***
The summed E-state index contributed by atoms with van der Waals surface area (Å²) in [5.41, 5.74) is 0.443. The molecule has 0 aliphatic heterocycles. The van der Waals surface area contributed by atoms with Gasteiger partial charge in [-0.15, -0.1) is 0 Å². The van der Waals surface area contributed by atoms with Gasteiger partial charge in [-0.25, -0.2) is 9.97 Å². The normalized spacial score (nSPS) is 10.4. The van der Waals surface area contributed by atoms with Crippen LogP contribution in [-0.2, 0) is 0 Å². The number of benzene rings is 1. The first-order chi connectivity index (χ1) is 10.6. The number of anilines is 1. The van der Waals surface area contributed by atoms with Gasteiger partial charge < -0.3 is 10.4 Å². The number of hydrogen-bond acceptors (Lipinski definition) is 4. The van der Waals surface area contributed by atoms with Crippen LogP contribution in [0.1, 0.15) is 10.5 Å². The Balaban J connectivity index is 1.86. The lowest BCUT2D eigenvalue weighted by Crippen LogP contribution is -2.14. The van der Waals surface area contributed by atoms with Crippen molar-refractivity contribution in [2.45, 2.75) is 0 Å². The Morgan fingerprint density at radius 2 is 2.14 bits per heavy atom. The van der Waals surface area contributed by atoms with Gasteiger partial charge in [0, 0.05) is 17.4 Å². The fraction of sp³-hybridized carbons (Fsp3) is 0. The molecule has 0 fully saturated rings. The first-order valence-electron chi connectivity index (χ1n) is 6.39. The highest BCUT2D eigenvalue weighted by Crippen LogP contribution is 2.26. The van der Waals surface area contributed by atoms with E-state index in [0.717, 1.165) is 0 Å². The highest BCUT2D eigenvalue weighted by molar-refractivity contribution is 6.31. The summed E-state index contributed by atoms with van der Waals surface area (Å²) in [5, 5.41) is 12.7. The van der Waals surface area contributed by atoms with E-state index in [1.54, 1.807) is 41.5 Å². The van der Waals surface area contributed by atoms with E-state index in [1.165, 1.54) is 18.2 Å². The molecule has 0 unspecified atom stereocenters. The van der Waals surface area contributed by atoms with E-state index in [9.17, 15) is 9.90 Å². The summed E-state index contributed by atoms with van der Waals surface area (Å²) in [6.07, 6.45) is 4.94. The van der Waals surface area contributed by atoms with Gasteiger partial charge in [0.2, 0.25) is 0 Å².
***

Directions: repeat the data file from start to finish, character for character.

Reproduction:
The summed E-state index contributed by atoms with van der Waals surface area (Å²) in [5.41, 5.74) is 0.443. The molecule has 0 aliphatic heterocycles. The van der Waals surface area contributed by atoms with Gasteiger partial charge in [-0.15, -0.1) is 0 Å². The van der Waals surface area contributed by atoms with Gasteiger partial charge in [-0.25, -0.2) is 9.97 Å². The normalized spacial score (nSPS) is 10.4. The van der Waals surface area contributed by atoms with Crippen LogP contribution in [-0.2, 0) is 0 Å². The number of benzene rings is 1. The first-order chi connectivity index (χ1) is 10.6. The number of anilines is 1. The van der Waals surface area contributed by atoms with Gasteiger partial charge < -0.3 is 10.4 Å². The number of hydrogen-bond acceptors (Lipinski definition) is 4. The van der Waals surface area contributed by atoms with Crippen LogP contribution in [0.1, 0.15) is 10.5 Å². The Balaban J connectivity index is 1.86. The lowest BCUT2D eigenvalue weighted by Crippen LogP contribution is -2.14. The van der Waals surface area contributed by atoms with Crippen molar-refractivity contribution in [2.45, 2.75) is 0 Å². The Morgan fingerprint density at radius 2 is 2.14 bits per heavy atom. The van der Waals surface area contributed by atoms with Gasteiger partial charge in [0, 0.05) is 17.4 Å². The fraction of sp³-hybridized carbons (Fsp3) is 0. The molecule has 0 fully saturated rings. The first-order valence-electron chi connectivity index (χ1n) is 6.39. The highest BCUT2D eigenvalue weighted by Crippen LogP contribution is 2.26. The van der Waals surface area contributed by atoms with E-state index in [0.717, 1.165) is 0 Å². The highest BCUT2D eigenvalue weighted by molar-refractivity contribution is 6.31. The summed E-state index contributed by atoms with van der Waals surface area (Å²) in [5, 5.41) is 12.7. The van der Waals surface area contributed by atoms with E-state index in [1.54, 1.807) is 41.5 Å². The van der Waals surface area contributed by atoms with E-state index in [1.165, 1.54) is 18.2 Å². The molecule has 0 unspecified atom stereocenters. The van der Waals surface area contributed by atoms with E-state index in [9.17, 15) is 9.90 Å². The summed E-state index contributed by atoms with van der Waals surface area (Å²) in [6.07, 6.45) is 4.94. The van der Waals surface area contributed by atoms with Gasteiger partial charge in [0.2, 0.25) is 0 Å².